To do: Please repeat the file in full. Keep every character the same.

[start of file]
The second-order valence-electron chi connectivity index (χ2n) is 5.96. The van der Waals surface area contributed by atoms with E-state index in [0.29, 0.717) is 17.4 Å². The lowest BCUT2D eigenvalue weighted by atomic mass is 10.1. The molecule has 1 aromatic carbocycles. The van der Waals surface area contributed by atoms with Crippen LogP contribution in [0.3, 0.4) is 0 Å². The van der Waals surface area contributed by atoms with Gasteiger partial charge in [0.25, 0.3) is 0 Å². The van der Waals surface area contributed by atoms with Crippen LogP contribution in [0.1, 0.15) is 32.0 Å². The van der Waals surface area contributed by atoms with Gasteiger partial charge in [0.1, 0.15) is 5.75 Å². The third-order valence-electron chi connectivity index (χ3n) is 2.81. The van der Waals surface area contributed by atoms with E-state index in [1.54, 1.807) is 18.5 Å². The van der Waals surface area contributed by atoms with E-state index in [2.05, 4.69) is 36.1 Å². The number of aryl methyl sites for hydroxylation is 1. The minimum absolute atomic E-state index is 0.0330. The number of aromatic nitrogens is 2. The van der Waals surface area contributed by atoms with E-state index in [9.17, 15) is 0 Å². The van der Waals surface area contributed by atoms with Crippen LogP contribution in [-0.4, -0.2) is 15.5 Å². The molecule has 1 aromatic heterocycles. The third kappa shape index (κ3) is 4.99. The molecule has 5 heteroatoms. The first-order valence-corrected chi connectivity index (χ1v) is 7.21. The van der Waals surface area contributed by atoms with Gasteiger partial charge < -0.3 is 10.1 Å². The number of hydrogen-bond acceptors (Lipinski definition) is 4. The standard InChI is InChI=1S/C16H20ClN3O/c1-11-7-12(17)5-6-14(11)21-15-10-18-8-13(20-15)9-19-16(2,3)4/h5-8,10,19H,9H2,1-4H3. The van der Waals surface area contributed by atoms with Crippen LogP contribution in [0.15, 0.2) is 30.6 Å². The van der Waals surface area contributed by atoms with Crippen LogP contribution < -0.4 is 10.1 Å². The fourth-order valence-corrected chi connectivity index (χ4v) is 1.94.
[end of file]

The second-order valence-electron chi connectivity index (χ2n) is 5.96. The van der Waals surface area contributed by atoms with E-state index in [0.29, 0.717) is 17.4 Å². The lowest BCUT2D eigenvalue weighted by atomic mass is 10.1. The molecule has 1 aromatic carbocycles. The van der Waals surface area contributed by atoms with Crippen LogP contribution in [0.3, 0.4) is 0 Å². The van der Waals surface area contributed by atoms with Gasteiger partial charge in [0.25, 0.3) is 0 Å². The van der Waals surface area contributed by atoms with Crippen LogP contribution in [0.1, 0.15) is 32.0 Å². The van der Waals surface area contributed by atoms with Gasteiger partial charge in [0.1, 0.15) is 5.75 Å². The third-order valence-electron chi connectivity index (χ3n) is 2.81. The van der Waals surface area contributed by atoms with E-state index in [1.54, 1.807) is 18.5 Å². The van der Waals surface area contributed by atoms with E-state index in [2.05, 4.69) is 36.1 Å². The number of aryl methyl sites for hydroxylation is 1. The minimum absolute atomic E-state index is 0.0330. The number of aromatic nitrogens is 2. The van der Waals surface area contributed by atoms with E-state index in [9.17, 15) is 0 Å². The van der Waals surface area contributed by atoms with Crippen LogP contribution in [-0.4, -0.2) is 15.5 Å². The molecule has 1 aromatic heterocycles. The third kappa shape index (κ3) is 4.99. The molecule has 5 heteroatoms. The first-order valence-corrected chi connectivity index (χ1v) is 7.21. The van der Waals surface area contributed by atoms with Gasteiger partial charge < -0.3 is 10.1 Å². The number of hydrogen-bond acceptors (Lipinski definition) is 4. The standard InChI is InChI=1S/C16H20ClN3O/c1-11-7-12(17)5-6-14(11)21-15-10-18-8-13(20-15)9-19-16(2,3)4/h5-8,10,19H,9H2,1-4H3. The van der Waals surface area contributed by atoms with Crippen LogP contribution in [0.15, 0.2) is 30.6 Å². The van der Waals surface area contributed by atoms with Crippen LogP contribution < -0.4 is 10.1 Å². The fourth-order valence-corrected chi connectivity index (χ4v) is 1.94.